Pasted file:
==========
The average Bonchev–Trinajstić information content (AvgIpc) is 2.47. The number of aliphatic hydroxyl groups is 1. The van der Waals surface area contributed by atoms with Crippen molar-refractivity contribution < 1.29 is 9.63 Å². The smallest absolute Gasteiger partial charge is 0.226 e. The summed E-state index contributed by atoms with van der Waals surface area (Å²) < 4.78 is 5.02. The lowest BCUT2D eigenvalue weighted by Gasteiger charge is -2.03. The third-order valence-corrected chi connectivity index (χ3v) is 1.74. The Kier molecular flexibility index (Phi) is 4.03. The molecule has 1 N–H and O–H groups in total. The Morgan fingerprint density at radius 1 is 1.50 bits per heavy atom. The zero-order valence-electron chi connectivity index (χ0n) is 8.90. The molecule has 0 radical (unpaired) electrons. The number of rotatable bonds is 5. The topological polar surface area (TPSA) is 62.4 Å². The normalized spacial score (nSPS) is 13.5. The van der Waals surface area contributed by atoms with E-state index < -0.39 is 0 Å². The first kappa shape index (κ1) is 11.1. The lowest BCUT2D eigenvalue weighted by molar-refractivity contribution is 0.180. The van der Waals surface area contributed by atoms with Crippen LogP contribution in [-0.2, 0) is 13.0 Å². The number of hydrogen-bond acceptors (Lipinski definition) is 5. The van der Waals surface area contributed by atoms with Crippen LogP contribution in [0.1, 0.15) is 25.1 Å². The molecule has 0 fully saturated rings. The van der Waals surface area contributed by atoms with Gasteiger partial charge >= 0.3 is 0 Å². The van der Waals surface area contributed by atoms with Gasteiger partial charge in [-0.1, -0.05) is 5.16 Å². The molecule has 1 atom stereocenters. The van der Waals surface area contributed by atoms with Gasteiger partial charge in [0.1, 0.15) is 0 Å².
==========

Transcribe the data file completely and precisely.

The average Bonchev–Trinajstić information content (AvgIpc) is 2.47. The number of aliphatic hydroxyl groups is 1. The van der Waals surface area contributed by atoms with Crippen molar-refractivity contribution < 1.29 is 9.63 Å². The smallest absolute Gasteiger partial charge is 0.226 e. The summed E-state index contributed by atoms with van der Waals surface area (Å²) < 4.78 is 5.02. The lowest BCUT2D eigenvalue weighted by Gasteiger charge is -2.03. The third-order valence-corrected chi connectivity index (χ3v) is 1.74. The Kier molecular flexibility index (Phi) is 4.03. The molecule has 1 N–H and O–H groups in total. The Morgan fingerprint density at radius 1 is 1.50 bits per heavy atom. The zero-order valence-electron chi connectivity index (χ0n) is 8.90. The molecule has 0 radical (unpaired) electrons. The number of rotatable bonds is 5. The topological polar surface area (TPSA) is 62.4 Å². The normalized spacial score (nSPS) is 13.5. The van der Waals surface area contributed by atoms with E-state index < -0.39 is 0 Å². The first kappa shape index (κ1) is 11.1. The lowest BCUT2D eigenvalue weighted by molar-refractivity contribution is 0.180. The van der Waals surface area contributed by atoms with Crippen LogP contribution in [-0.2, 0) is 13.0 Å². The number of hydrogen-bond acceptors (Lipinski definition) is 5. The van der Waals surface area contributed by atoms with Crippen LogP contribution in [0.1, 0.15) is 25.1 Å². The molecule has 0 fully saturated rings. The van der Waals surface area contributed by atoms with Gasteiger partial charge >= 0.3 is 0 Å². The van der Waals surface area contributed by atoms with Gasteiger partial charge in [-0.1, -0.05) is 5.16 Å². The molecule has 1 atom stereocenters. The van der Waals surface area contributed by atoms with Gasteiger partial charge in [0.1, 0.15) is 0 Å².